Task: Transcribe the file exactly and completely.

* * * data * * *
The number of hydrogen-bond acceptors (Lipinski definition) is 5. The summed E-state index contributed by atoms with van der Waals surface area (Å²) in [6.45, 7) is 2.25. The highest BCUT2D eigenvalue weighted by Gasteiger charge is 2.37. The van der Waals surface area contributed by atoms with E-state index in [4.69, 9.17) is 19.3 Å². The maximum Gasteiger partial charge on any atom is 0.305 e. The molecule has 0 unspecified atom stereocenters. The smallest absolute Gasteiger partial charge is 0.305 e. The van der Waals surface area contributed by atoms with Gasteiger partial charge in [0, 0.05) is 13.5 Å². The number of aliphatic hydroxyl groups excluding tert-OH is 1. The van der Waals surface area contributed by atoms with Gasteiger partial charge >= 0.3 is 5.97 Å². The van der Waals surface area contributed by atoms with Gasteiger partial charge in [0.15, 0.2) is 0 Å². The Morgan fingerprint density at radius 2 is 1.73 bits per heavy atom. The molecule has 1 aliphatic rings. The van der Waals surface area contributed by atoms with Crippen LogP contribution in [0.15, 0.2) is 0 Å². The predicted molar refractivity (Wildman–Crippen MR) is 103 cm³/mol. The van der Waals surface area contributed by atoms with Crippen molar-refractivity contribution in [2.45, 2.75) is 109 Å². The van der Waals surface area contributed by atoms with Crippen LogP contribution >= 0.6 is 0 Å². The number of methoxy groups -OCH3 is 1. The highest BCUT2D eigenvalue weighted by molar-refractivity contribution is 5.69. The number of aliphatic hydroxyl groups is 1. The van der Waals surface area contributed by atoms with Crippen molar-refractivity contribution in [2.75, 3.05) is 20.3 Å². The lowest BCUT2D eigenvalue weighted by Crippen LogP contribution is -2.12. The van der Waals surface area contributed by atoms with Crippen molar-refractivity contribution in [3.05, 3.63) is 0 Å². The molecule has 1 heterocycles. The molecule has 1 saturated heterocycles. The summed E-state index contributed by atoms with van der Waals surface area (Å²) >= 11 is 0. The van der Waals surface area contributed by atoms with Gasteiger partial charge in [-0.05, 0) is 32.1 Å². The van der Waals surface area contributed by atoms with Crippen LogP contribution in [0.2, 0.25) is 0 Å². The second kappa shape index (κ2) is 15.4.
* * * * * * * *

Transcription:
The number of hydrogen-bond acceptors (Lipinski definition) is 5. The summed E-state index contributed by atoms with van der Waals surface area (Å²) in [6.45, 7) is 2.25. The highest BCUT2D eigenvalue weighted by Gasteiger charge is 2.37. The van der Waals surface area contributed by atoms with E-state index in [4.69, 9.17) is 19.3 Å². The maximum Gasteiger partial charge on any atom is 0.305 e. The molecule has 0 unspecified atom stereocenters. The smallest absolute Gasteiger partial charge is 0.305 e. The van der Waals surface area contributed by atoms with Gasteiger partial charge in [0, 0.05) is 13.5 Å². The number of aliphatic hydroxyl groups excluding tert-OH is 1. The van der Waals surface area contributed by atoms with Gasteiger partial charge >= 0.3 is 5.97 Å². The van der Waals surface area contributed by atoms with Gasteiger partial charge in [0.15, 0.2) is 0 Å². The Morgan fingerprint density at radius 2 is 1.73 bits per heavy atom. The molecule has 1 aliphatic rings. The van der Waals surface area contributed by atoms with Crippen LogP contribution in [0.15, 0.2) is 0 Å². The predicted molar refractivity (Wildman–Crippen MR) is 103 cm³/mol. The van der Waals surface area contributed by atoms with Crippen molar-refractivity contribution in [2.45, 2.75) is 109 Å². The van der Waals surface area contributed by atoms with Crippen LogP contribution >= 0.6 is 0 Å². The number of methoxy groups -OCH3 is 1. The highest BCUT2D eigenvalue weighted by molar-refractivity contribution is 5.69. The number of aliphatic hydroxyl groups is 1. The van der Waals surface area contributed by atoms with Crippen molar-refractivity contribution in [2.75, 3.05) is 20.3 Å². The lowest BCUT2D eigenvalue weighted by Crippen LogP contribution is -2.12. The van der Waals surface area contributed by atoms with Crippen molar-refractivity contribution in [3.05, 3.63) is 0 Å². The molecule has 1 heterocycles. The molecule has 1 saturated heterocycles. The summed E-state index contributed by atoms with van der Waals surface area (Å²) >= 11 is 0. The van der Waals surface area contributed by atoms with Gasteiger partial charge in [-0.05, 0) is 32.1 Å². The van der Waals surface area contributed by atoms with Crippen LogP contribution in [0.2, 0.25) is 0 Å². The second kappa shape index (κ2) is 15.4.